This pathology is the consequence of a genetic anomaly within a gene carried by the X chromosome, sex chromosome determining the sex of the individual. Transmission of the disease is of the “X-linked recessive” type. This sex chromosome is worn in one copy by boys (XY) and in two copies in girls (XX). In addition, the recessive nature of this mode of transmission of the disease reflects the fact that the presence of the two copies of the mutated allele for the gene of interest is necessary for the development of the associated phenotype.

Risk factors for Fabry’s disease

The risk factors associated with the disease are genetic. Indeed, the transmission of the disease is by recessively linked to the X chromosome (sex chromosome).
In this sense, the individual must present the two mutated alleles for the gene of interest on his X chromosome to see develop the phenotype associated with the disease.

Prevention and treatment of Fabry’s disease

The differential diagnosis of Fabry disease is based on the development of characteristic symptoms in the patient. In addition, a blood test allows the analysis of the enzymatic activity of the enzyme alpha-galactosidase A.

The diagnosis of Fabry disease is also based on:

  • a screening test at birth;
  • genetic analysis to highlight the presence of the mutated gene


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Laboratory diagnostic tests involve enzymatic labeling. The enzymatic analysis then makes it possible to demonstrate the deficient operation or the absence of functioning of the enzyme alpha-galactosidase A.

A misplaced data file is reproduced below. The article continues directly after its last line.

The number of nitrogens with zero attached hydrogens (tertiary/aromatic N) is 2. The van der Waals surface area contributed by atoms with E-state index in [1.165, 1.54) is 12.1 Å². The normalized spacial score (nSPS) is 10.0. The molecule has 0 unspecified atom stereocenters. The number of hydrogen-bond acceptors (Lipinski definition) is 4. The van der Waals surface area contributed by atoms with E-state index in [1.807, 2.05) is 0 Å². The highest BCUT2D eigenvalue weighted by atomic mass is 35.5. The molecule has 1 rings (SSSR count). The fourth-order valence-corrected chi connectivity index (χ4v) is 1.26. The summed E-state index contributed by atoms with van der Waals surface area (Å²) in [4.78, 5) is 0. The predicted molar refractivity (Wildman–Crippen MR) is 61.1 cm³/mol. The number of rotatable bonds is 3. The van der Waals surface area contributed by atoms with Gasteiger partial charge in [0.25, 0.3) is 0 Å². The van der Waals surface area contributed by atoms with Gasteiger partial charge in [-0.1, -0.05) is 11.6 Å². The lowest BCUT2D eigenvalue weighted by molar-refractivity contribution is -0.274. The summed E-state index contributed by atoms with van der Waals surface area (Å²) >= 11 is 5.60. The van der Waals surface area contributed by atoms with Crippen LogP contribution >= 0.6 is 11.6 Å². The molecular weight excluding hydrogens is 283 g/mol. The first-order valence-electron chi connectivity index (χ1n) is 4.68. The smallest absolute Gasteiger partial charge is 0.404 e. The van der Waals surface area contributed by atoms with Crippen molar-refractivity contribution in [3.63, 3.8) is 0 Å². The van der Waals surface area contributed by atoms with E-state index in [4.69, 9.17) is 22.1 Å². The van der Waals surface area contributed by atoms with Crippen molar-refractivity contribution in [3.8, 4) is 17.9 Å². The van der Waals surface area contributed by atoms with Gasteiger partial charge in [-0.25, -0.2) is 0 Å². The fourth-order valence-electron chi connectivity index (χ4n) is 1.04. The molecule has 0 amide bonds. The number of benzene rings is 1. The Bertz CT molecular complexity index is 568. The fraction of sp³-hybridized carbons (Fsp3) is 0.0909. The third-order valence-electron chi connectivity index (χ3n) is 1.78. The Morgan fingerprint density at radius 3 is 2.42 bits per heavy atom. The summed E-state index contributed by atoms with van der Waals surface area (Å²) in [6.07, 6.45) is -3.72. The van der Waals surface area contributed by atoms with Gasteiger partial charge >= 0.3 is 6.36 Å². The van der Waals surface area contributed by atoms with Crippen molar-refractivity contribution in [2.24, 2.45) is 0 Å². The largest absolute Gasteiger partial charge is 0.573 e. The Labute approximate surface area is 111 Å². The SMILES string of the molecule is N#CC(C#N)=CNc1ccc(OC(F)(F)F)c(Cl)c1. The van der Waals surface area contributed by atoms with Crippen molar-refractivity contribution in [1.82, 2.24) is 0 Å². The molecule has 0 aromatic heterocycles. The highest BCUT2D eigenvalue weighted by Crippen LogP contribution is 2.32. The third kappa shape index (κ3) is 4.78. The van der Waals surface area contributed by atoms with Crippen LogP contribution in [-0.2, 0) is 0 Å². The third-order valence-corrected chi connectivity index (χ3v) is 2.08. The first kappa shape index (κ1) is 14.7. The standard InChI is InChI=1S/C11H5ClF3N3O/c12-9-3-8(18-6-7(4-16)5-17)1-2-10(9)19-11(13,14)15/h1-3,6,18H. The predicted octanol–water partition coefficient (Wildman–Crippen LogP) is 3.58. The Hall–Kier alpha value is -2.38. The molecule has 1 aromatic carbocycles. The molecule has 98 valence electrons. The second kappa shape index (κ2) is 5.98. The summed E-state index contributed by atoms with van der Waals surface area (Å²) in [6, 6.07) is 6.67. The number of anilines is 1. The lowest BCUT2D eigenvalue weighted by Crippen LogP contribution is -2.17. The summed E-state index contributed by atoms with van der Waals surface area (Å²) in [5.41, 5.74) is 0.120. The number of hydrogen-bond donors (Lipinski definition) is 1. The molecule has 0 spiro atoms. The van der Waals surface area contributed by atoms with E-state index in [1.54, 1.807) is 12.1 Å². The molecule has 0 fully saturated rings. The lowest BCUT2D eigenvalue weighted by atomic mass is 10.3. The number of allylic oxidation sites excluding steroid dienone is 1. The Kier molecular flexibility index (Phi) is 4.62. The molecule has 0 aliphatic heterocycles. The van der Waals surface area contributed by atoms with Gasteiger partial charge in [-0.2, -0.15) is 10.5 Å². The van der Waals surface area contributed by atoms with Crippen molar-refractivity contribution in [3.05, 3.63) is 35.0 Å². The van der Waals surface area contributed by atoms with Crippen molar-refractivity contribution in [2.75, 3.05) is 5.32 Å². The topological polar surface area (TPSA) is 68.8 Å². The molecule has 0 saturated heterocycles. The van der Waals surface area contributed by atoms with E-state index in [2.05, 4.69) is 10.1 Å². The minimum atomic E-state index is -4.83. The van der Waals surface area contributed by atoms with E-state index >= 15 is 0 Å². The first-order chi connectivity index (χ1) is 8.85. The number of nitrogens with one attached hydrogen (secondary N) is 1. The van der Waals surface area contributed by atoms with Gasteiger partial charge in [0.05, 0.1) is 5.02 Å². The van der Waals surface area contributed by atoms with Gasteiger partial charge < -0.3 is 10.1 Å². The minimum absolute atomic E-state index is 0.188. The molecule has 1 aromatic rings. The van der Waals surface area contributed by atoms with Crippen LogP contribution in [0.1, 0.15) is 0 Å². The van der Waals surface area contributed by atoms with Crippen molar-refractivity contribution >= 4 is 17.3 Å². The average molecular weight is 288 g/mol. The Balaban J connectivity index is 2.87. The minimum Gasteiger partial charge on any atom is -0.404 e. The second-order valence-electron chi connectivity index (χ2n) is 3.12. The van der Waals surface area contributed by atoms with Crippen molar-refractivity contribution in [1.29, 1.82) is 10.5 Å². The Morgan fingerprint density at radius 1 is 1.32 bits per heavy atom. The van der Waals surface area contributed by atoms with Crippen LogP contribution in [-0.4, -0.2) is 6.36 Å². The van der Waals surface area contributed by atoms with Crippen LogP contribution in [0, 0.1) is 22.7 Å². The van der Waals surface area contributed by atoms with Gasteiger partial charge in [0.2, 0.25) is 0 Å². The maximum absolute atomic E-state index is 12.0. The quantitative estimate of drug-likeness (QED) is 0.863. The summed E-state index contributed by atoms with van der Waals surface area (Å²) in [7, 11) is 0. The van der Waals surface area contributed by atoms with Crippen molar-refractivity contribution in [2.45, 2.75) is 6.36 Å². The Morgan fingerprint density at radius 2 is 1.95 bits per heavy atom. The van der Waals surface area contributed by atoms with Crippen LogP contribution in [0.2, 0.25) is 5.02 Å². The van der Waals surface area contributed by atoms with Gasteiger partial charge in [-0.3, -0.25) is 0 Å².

The usual treatments for Fabry disease are based on the use of pain relievers (analgesics), drugs to treat kidney damage (angiotensin, etc.), antiarrhythmics, pace-makers, and implantation. cardiac defibrillators, on dialysis or kidney transplantation.
Patients with a severe form of the disease may benefit from drugs such as carbamazepines or diphenylhydantoins. These types of treatments are often taken daily to prevent and reduce pain and reduce the risk of developing more severe symptoms (heart and / or kidney)

Specific treatment of the disease on enzymatic replacement is currently relevant in research related to the disease. Indeed, the in vitro synthesis of the enzyme alpha-galactosidase A allows the replacement of the enzyme deficient or absent in the patient. This treatment is not yet established for the sick individuals but the research is promising.

The risk that the disease affects vital organs increases with the age of the individual. The final stage of the disease with respect to renal and cardiovascular involvement restricts the life expectancy of the person.

There is also a need for prevention in people with Fabry disease. Indeed, it is advised to the affected people to avoid the situations of stress, the prolonged and repeated exposures to the sun or to the heat, to the changes of temperatures or to avoid the intense physical exercises.